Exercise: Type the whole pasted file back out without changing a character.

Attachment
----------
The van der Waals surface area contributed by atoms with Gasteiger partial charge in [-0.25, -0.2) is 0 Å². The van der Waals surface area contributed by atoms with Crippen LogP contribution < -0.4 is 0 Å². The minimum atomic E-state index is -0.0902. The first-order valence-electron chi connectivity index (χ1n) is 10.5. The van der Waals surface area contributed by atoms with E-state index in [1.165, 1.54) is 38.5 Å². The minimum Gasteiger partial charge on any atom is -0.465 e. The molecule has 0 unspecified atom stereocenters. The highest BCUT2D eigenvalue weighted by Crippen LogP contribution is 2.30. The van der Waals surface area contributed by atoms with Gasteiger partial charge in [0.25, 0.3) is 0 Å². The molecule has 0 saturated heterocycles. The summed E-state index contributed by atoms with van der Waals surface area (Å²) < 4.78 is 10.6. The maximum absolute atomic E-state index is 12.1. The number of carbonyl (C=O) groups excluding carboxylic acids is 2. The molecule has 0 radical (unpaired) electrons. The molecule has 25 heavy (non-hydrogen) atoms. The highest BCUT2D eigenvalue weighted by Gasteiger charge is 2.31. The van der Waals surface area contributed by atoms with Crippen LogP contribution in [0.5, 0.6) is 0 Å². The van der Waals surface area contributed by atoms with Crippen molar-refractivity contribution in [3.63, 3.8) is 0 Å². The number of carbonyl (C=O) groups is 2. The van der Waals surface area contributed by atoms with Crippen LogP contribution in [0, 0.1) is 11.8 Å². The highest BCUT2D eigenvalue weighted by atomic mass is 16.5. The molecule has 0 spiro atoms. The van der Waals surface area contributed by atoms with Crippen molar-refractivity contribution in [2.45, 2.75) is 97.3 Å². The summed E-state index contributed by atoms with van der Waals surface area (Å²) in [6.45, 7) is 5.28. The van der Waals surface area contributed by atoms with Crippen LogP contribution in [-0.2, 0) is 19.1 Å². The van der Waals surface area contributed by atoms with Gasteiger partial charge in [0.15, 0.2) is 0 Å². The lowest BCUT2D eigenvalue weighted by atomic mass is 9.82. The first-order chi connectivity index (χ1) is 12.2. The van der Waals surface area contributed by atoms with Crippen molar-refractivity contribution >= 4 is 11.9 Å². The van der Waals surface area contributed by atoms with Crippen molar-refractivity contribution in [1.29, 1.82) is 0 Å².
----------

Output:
The van der Waals surface area contributed by atoms with Gasteiger partial charge in [-0.25, -0.2) is 0 Å². The van der Waals surface area contributed by atoms with Crippen LogP contribution < -0.4 is 0 Å². The minimum atomic E-state index is -0.0902. The first-order valence-electron chi connectivity index (χ1n) is 10.5. The van der Waals surface area contributed by atoms with E-state index in [1.165, 1.54) is 38.5 Å². The minimum Gasteiger partial charge on any atom is -0.465 e. The molecule has 0 unspecified atom stereocenters. The highest BCUT2D eigenvalue weighted by Crippen LogP contribution is 2.30. The van der Waals surface area contributed by atoms with Gasteiger partial charge in [0.25, 0.3) is 0 Å². The molecule has 0 saturated heterocycles. The summed E-state index contributed by atoms with van der Waals surface area (Å²) < 4.78 is 10.6. The maximum absolute atomic E-state index is 12.1. The number of carbonyl (C=O) groups excluding carboxylic acids is 2. The molecule has 0 radical (unpaired) electrons. The molecule has 25 heavy (non-hydrogen) atoms. The highest BCUT2D eigenvalue weighted by Gasteiger charge is 2.31. The van der Waals surface area contributed by atoms with Crippen LogP contribution in [0.5, 0.6) is 0 Å². The van der Waals surface area contributed by atoms with Crippen molar-refractivity contribution in [3.63, 3.8) is 0 Å². The number of carbonyl (C=O) groups is 2. The van der Waals surface area contributed by atoms with Crippen LogP contribution in [0, 0.1) is 11.8 Å². The highest BCUT2D eigenvalue weighted by atomic mass is 16.5. The molecule has 0 spiro atoms. The van der Waals surface area contributed by atoms with Crippen molar-refractivity contribution in [2.45, 2.75) is 97.3 Å². The summed E-state index contributed by atoms with van der Waals surface area (Å²) in [6.45, 7) is 5.28. The van der Waals surface area contributed by atoms with Crippen LogP contribution in [-0.2, 0) is 19.1 Å². The van der Waals surface area contributed by atoms with Gasteiger partial charge in [0.15, 0.2) is 0 Å². The lowest BCUT2D eigenvalue weighted by atomic mass is 9.82. The first-order chi connectivity index (χ1) is 12.2. The van der Waals surface area contributed by atoms with Crippen molar-refractivity contribution >= 4 is 11.9 Å². The van der Waals surface area contributed by atoms with Crippen molar-refractivity contribution in [1.29, 1.82) is 0 Å².